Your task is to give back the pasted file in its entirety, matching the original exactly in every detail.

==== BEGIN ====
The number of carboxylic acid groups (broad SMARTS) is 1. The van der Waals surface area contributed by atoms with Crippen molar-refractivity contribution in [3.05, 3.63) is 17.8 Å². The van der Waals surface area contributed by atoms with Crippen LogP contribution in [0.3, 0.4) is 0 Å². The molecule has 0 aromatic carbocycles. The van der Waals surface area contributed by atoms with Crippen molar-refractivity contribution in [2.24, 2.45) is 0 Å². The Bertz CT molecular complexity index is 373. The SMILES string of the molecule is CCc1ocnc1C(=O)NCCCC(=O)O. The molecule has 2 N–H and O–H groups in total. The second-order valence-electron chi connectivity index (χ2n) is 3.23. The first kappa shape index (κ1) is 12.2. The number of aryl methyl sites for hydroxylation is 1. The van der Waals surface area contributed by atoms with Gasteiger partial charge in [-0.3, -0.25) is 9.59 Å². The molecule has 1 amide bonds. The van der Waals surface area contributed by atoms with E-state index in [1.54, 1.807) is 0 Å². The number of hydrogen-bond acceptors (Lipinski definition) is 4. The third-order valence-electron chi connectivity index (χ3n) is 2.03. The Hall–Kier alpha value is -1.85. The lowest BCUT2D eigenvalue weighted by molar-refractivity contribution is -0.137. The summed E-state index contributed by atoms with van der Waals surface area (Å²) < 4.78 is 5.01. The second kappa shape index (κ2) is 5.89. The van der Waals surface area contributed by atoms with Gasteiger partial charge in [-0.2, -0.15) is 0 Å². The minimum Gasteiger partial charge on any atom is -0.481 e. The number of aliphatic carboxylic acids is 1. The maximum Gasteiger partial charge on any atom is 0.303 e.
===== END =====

The number of carboxylic acid groups (broad SMARTS) is 1. The van der Waals surface area contributed by atoms with Crippen molar-refractivity contribution in [3.05, 3.63) is 17.8 Å². The van der Waals surface area contributed by atoms with Crippen LogP contribution in [0.3, 0.4) is 0 Å². The molecule has 0 aromatic carbocycles. The van der Waals surface area contributed by atoms with Crippen molar-refractivity contribution in [2.24, 2.45) is 0 Å². The Bertz CT molecular complexity index is 373. The SMILES string of the molecule is CCc1ocnc1C(=O)NCCCC(=O)O. The molecule has 2 N–H and O–H groups in total. The second-order valence-electron chi connectivity index (χ2n) is 3.23. The first kappa shape index (κ1) is 12.2. The number of aryl methyl sites for hydroxylation is 1. The van der Waals surface area contributed by atoms with Gasteiger partial charge in [-0.3, -0.25) is 9.59 Å². The molecule has 1 amide bonds. The van der Waals surface area contributed by atoms with E-state index in [1.54, 1.807) is 0 Å². The number of hydrogen-bond acceptors (Lipinski definition) is 4. The third-order valence-electron chi connectivity index (χ3n) is 2.03. The Hall–Kier alpha value is -1.85. The lowest BCUT2D eigenvalue weighted by molar-refractivity contribution is -0.137. The summed E-state index contributed by atoms with van der Waals surface area (Å²) < 4.78 is 5.01. The second kappa shape index (κ2) is 5.89. The van der Waals surface area contributed by atoms with Gasteiger partial charge in [-0.2, -0.15) is 0 Å². The minimum Gasteiger partial charge on any atom is -0.481 e. The number of aliphatic carboxylic acids is 1. The maximum Gasteiger partial charge on any atom is 0.303 e.